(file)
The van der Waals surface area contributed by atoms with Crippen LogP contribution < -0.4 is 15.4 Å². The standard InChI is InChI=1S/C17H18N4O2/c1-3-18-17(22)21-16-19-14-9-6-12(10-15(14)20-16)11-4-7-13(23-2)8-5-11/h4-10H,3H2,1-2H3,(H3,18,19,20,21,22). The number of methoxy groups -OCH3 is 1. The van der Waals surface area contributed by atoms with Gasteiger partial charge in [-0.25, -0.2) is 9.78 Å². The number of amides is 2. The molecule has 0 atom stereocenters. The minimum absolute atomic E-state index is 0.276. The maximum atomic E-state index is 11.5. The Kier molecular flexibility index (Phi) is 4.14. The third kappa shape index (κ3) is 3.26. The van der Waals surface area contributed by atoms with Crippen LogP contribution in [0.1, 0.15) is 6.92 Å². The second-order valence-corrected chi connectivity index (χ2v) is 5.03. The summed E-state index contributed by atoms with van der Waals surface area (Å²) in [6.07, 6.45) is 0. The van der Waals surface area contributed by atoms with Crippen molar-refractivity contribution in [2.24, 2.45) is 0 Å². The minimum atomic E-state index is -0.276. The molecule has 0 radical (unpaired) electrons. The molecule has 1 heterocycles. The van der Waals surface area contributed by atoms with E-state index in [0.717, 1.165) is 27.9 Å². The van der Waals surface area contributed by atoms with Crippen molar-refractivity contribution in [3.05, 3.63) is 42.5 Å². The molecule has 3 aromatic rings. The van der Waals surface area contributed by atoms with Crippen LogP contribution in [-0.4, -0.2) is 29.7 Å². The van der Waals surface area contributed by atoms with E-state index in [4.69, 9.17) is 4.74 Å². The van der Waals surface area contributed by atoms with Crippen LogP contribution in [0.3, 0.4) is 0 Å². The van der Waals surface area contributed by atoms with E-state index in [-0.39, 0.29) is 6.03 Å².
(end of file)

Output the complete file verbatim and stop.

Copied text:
The van der Waals surface area contributed by atoms with Crippen LogP contribution < -0.4 is 15.4 Å². The standard InChI is InChI=1S/C17H18N4O2/c1-3-18-17(22)21-16-19-14-9-6-12(10-15(14)20-16)11-4-7-13(23-2)8-5-11/h4-10H,3H2,1-2H3,(H3,18,19,20,21,22). The number of methoxy groups -OCH3 is 1. The van der Waals surface area contributed by atoms with Gasteiger partial charge in [-0.25, -0.2) is 9.78 Å². The number of amides is 2. The molecule has 0 atom stereocenters. The minimum absolute atomic E-state index is 0.276. The maximum atomic E-state index is 11.5. The Kier molecular flexibility index (Phi) is 4.14. The third kappa shape index (κ3) is 3.26. The van der Waals surface area contributed by atoms with Crippen LogP contribution in [0.1, 0.15) is 6.92 Å². The second-order valence-corrected chi connectivity index (χ2v) is 5.03. The summed E-state index contributed by atoms with van der Waals surface area (Å²) in [6.07, 6.45) is 0. The van der Waals surface area contributed by atoms with Crippen molar-refractivity contribution in [2.24, 2.45) is 0 Å². The minimum atomic E-state index is -0.276. The molecule has 0 radical (unpaired) electrons. The molecule has 1 heterocycles. The van der Waals surface area contributed by atoms with E-state index in [0.717, 1.165) is 27.9 Å². The van der Waals surface area contributed by atoms with Crippen molar-refractivity contribution in [3.05, 3.63) is 42.5 Å². The molecule has 3 aromatic rings. The van der Waals surface area contributed by atoms with Crippen LogP contribution in [-0.4, -0.2) is 29.7 Å². The van der Waals surface area contributed by atoms with E-state index in [4.69, 9.17) is 4.74 Å². The van der Waals surface area contributed by atoms with Crippen LogP contribution in [0.3, 0.4) is 0 Å². The van der Waals surface area contributed by atoms with E-state index in [-0.39, 0.29) is 6.03 Å².